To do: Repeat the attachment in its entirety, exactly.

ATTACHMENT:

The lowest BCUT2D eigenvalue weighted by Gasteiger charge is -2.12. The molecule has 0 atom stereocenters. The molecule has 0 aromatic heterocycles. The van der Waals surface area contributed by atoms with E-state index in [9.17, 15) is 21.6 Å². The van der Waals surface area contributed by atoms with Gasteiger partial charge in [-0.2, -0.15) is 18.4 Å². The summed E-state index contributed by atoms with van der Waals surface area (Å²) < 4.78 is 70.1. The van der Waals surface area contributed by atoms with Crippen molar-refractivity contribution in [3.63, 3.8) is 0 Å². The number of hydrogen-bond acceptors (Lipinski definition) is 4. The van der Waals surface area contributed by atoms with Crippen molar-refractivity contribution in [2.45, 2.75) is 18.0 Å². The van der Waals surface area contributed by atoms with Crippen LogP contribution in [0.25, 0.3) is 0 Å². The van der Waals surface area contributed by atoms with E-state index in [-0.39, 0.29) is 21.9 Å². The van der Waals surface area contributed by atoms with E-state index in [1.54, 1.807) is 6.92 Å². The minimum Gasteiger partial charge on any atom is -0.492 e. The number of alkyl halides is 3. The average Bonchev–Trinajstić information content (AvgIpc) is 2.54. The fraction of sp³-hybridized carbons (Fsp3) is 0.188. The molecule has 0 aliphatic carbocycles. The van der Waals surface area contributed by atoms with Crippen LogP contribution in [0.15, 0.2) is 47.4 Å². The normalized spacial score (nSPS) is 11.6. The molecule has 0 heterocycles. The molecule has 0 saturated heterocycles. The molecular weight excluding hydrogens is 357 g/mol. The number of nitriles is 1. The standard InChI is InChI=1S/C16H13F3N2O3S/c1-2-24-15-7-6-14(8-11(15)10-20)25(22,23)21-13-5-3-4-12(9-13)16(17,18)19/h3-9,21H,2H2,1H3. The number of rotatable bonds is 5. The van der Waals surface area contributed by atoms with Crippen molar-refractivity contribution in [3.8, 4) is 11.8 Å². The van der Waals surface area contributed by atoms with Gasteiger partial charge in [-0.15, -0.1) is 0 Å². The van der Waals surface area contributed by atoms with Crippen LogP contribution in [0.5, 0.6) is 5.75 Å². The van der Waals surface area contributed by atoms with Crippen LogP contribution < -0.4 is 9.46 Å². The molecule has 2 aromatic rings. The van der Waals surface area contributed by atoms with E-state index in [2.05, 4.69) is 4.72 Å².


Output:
The lowest BCUT2D eigenvalue weighted by Gasteiger charge is -2.12. The molecule has 0 atom stereocenters. The molecule has 0 aromatic heterocycles. The van der Waals surface area contributed by atoms with E-state index in [9.17, 15) is 21.6 Å². The van der Waals surface area contributed by atoms with Gasteiger partial charge in [-0.2, -0.15) is 18.4 Å². The summed E-state index contributed by atoms with van der Waals surface area (Å²) < 4.78 is 70.1. The van der Waals surface area contributed by atoms with Crippen molar-refractivity contribution in [3.63, 3.8) is 0 Å². The number of hydrogen-bond acceptors (Lipinski definition) is 4. The van der Waals surface area contributed by atoms with Crippen molar-refractivity contribution in [2.45, 2.75) is 18.0 Å². The van der Waals surface area contributed by atoms with Crippen LogP contribution in [0.25, 0.3) is 0 Å². The van der Waals surface area contributed by atoms with E-state index in [-0.39, 0.29) is 21.9 Å². The van der Waals surface area contributed by atoms with E-state index in [1.54, 1.807) is 6.92 Å². The minimum Gasteiger partial charge on any atom is -0.492 e. The number of alkyl halides is 3. The average Bonchev–Trinajstić information content (AvgIpc) is 2.54. The fraction of sp³-hybridized carbons (Fsp3) is 0.188. The molecule has 0 aliphatic carbocycles. The van der Waals surface area contributed by atoms with Crippen LogP contribution in [0.15, 0.2) is 47.4 Å². The normalized spacial score (nSPS) is 11.6. The molecule has 0 heterocycles. The molecule has 0 saturated heterocycles. The molecular weight excluding hydrogens is 357 g/mol. The number of nitriles is 1. The standard InChI is InChI=1S/C16H13F3N2O3S/c1-2-24-15-7-6-14(8-11(15)10-20)25(22,23)21-13-5-3-4-12(9-13)16(17,18)19/h3-9,21H,2H2,1H3. The number of rotatable bonds is 5. The van der Waals surface area contributed by atoms with Crippen molar-refractivity contribution in [3.8, 4) is 11.8 Å². The van der Waals surface area contributed by atoms with Gasteiger partial charge in [-0.15, -0.1) is 0 Å². The van der Waals surface area contributed by atoms with Crippen LogP contribution in [0.5, 0.6) is 5.75 Å². The van der Waals surface area contributed by atoms with Crippen LogP contribution < -0.4 is 9.46 Å². The molecule has 2 aromatic rings. The van der Waals surface area contributed by atoms with E-state index in [2.05, 4.69) is 4.72 Å².